most striking recent example followed the announcement, on 29
October, by the prestigious scientific journal, the Lancet,
of a study estimating that 100,000 Iraqis had died as a result
of the Anglo-American invasion. Eighty-four per cent of the deaths
were caused by the actions of the Americans and the British, and
95 per cent of these were killed by air attacks and artillery
fire, most of whom were women and children.

The editors
of the excellent MediaLens observed the rush — no, stampede — to smother this shocking news with “scepticism” and silence. They
reported that, by 2 November, the Lancet report had been
ignored by the Observer, the Telegraph, the Sunday
Telegraph, the Financial Times, the Star, the
Sun and many others. The BBC framed the report in terms
of the government’s “doubts” and Channel 4 News delivered
a hatchet job, based on a Downing Street briefing. With one exception,
none of the scientists who compiled this rigorously peer-reviewed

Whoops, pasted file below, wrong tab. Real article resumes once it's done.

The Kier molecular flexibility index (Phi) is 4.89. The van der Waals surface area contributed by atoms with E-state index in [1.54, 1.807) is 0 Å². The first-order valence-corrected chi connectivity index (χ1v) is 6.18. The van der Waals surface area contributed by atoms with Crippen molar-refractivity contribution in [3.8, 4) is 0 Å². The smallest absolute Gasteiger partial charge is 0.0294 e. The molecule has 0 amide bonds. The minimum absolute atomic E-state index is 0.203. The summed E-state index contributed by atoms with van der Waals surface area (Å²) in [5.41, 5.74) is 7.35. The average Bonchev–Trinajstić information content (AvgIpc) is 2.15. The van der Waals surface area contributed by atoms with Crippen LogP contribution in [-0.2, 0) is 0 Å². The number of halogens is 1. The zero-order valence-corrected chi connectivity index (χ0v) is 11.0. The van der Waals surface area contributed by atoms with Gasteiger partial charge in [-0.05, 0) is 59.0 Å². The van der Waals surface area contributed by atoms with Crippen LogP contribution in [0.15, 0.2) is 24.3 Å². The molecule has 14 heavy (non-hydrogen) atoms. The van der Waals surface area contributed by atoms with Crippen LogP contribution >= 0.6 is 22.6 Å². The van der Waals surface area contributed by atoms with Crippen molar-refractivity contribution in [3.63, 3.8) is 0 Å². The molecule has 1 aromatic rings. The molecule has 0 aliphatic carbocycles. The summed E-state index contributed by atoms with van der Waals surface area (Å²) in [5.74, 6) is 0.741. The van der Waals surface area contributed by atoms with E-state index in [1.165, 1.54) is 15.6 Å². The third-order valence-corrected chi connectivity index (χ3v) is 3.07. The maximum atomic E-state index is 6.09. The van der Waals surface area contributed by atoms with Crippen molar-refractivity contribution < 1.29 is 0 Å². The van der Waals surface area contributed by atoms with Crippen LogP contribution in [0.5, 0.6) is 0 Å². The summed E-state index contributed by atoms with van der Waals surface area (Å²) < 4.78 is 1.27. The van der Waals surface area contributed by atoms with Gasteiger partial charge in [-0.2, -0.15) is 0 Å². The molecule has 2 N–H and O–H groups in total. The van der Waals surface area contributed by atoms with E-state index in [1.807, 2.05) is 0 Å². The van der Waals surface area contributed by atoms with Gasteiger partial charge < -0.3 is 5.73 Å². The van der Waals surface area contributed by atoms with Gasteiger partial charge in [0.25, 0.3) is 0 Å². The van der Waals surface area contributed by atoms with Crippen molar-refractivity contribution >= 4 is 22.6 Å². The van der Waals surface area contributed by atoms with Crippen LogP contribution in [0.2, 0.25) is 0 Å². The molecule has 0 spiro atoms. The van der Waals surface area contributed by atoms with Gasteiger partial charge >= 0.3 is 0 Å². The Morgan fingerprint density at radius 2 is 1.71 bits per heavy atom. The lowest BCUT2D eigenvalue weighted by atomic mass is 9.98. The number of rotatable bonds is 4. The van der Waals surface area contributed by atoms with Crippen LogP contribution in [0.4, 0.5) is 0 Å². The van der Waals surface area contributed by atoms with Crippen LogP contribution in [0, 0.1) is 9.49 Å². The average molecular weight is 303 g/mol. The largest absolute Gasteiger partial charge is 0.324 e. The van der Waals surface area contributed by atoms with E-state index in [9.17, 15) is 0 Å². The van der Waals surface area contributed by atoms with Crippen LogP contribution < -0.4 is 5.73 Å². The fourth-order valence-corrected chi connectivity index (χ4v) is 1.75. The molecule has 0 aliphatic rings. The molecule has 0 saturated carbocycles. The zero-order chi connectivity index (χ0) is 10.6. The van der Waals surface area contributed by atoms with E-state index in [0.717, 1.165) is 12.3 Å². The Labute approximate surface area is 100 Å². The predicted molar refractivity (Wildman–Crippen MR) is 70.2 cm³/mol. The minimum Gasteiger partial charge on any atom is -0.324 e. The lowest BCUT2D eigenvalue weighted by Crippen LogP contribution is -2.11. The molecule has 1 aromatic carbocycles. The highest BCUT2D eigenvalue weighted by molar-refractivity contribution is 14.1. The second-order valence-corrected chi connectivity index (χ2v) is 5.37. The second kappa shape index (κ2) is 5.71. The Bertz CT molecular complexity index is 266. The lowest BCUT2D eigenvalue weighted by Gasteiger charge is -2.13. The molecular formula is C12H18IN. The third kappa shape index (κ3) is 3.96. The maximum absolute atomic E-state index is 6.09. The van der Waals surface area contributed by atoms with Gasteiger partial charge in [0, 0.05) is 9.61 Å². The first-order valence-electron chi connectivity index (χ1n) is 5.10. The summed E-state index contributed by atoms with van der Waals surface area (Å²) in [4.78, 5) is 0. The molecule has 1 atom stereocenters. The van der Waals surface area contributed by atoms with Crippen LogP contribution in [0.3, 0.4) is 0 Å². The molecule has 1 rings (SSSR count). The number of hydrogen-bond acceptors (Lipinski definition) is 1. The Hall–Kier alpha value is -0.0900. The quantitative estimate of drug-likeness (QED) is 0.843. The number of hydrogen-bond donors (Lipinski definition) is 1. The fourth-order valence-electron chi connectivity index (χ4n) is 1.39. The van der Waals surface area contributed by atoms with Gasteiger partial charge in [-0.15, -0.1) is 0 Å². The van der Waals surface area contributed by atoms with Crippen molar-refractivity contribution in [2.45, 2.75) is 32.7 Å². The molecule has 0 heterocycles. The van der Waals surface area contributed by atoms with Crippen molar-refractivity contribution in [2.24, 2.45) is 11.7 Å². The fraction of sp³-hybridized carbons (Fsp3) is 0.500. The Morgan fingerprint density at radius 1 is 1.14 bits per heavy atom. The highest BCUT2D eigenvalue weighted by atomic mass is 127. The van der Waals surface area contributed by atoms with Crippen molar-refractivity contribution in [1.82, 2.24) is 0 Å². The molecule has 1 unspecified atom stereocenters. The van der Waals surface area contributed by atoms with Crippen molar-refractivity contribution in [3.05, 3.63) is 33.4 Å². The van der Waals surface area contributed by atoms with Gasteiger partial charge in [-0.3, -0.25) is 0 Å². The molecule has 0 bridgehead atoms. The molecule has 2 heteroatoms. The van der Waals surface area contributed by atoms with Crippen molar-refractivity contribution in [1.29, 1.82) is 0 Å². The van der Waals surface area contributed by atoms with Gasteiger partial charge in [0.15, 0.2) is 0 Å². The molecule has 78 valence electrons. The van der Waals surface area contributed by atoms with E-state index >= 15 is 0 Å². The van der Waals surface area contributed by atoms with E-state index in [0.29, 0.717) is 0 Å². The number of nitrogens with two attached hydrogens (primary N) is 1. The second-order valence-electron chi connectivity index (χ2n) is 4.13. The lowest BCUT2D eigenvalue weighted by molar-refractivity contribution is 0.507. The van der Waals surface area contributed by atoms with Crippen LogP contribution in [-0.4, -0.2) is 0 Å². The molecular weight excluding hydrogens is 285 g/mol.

report was asked to substantiate their work until ten days later
when the pro-war Observer published an interview with the
editor of the Lancet, slanted so that it appeared he was
“answering his critics." David Edwards, a MediaLens
editor, asked the researchers to respond to the media criticism;
their meticulous demolition can be viewed on the
alert for 2 November
. None of this was published in the mainstream.
Thus, the unthinkable that “we” had engaged in such a slaughter
was suppressed — normalised. It is reminiscent of the suppression
of the death of more than a million Iraqis, including half a million
infants under five, as a result of the Anglo-American-driven embargo.

In contrast,
there is no media questioning of the methodology of the Iraqi
Special Tribune, which has announced that mass graves contain
300,000 victims of Saddam Hussein. The Special Tribune, a product
of the quisling regime in Baghdad, is run by the Americans; respected
scientists want nothing to do with it. There is no questioning
of what the BBC calls “Iraq’s first democratic elections."
There is no reporting of how the Americans have assumed control
over the electoral process with two decrees passed in June that
allow an “electoral commission” in effect to eliminate parties
Washington does not like. Time magazine reports that the
CIA is buying its preferred candidates, which is how the agency